"...In 2011, Alcoa (NYSE:AA) officially unveiled a building panel that could “eat” pollution out of the air. Not only that, but the panel, using the chemical reaction of titanium dioxide and sunlight, could also clean itself. The original panels were unremarkable, modest looking pieces of aluminum, but the use of silver titanium dioxide pigment they were painted with triggered a burst of innovation. Now, less than two years since Alcoa introduced the technology, the science of buildings that literally digest pollution is on the verge of entering mainstream architecture.
I've tried to explain this a half dozen times but Yahoo has rejected my response. The analyst in the article has explained that Tronox has 3.5m tonnes of ilmenite ore and 211,000 tonnes of surplus rutile ore, along with wanting to utilise $1.6bn in US net operating loss carryforwards (NOLs).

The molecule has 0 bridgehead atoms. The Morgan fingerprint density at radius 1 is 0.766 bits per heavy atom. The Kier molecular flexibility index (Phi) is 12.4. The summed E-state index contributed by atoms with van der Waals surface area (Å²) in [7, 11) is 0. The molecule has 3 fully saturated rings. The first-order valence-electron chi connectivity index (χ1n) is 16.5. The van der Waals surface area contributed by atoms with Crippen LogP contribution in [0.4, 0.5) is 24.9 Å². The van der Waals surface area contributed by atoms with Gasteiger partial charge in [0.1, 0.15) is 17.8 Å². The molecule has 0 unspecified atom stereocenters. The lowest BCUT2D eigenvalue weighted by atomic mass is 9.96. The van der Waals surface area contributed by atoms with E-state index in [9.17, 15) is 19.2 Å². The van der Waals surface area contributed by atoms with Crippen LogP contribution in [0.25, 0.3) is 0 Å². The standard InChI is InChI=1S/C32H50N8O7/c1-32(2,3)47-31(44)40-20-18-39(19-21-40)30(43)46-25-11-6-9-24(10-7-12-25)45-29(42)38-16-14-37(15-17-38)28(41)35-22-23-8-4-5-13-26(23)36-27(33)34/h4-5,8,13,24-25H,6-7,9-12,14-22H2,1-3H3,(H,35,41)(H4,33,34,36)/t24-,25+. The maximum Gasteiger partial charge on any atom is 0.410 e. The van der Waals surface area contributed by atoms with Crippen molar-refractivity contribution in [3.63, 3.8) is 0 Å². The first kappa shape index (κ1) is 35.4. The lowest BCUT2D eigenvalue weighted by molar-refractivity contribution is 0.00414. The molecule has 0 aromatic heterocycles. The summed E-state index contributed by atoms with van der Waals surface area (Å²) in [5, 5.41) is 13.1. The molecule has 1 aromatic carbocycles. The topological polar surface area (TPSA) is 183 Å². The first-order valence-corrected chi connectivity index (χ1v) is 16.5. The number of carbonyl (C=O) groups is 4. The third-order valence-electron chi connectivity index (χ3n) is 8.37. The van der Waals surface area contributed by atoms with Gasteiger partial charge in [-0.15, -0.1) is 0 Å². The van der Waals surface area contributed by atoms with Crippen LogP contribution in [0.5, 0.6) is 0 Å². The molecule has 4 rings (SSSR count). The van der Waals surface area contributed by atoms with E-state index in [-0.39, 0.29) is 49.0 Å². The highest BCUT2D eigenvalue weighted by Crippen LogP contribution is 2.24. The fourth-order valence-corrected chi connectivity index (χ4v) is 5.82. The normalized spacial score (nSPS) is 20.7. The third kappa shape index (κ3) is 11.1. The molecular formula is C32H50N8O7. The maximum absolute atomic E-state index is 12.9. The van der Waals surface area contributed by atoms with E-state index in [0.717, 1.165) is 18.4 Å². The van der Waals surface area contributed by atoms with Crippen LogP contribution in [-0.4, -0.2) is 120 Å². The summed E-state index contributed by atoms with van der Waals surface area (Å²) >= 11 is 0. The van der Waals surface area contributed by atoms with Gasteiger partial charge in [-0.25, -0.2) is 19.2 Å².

Tronox uses a chloride based process to produce TiO2 but Tronox's supply of ore is used for the sulphate TiO2 production process rather than the more state of the art chloride process. So the analyst concluded that Tronox is looking for a company that uses the sulphate production process. More than half of Huntsman's TiO2 production facilities use the sulphate process. The analyst estimated Huntsman's TiO2 assets to be worth 1 to 1.5 billion dollars (Tronox just raised 1.3 billion).
He ruled out Kronos for anti-trust reasons because they have a lot of chloride processes like Tronox. Rockwood was ruled out because they don't have U.S. assets and wouldn't be able to use their NOLs. If you want more detail go to Alembic Global Advisors. The analyst was Hassan Ahmed.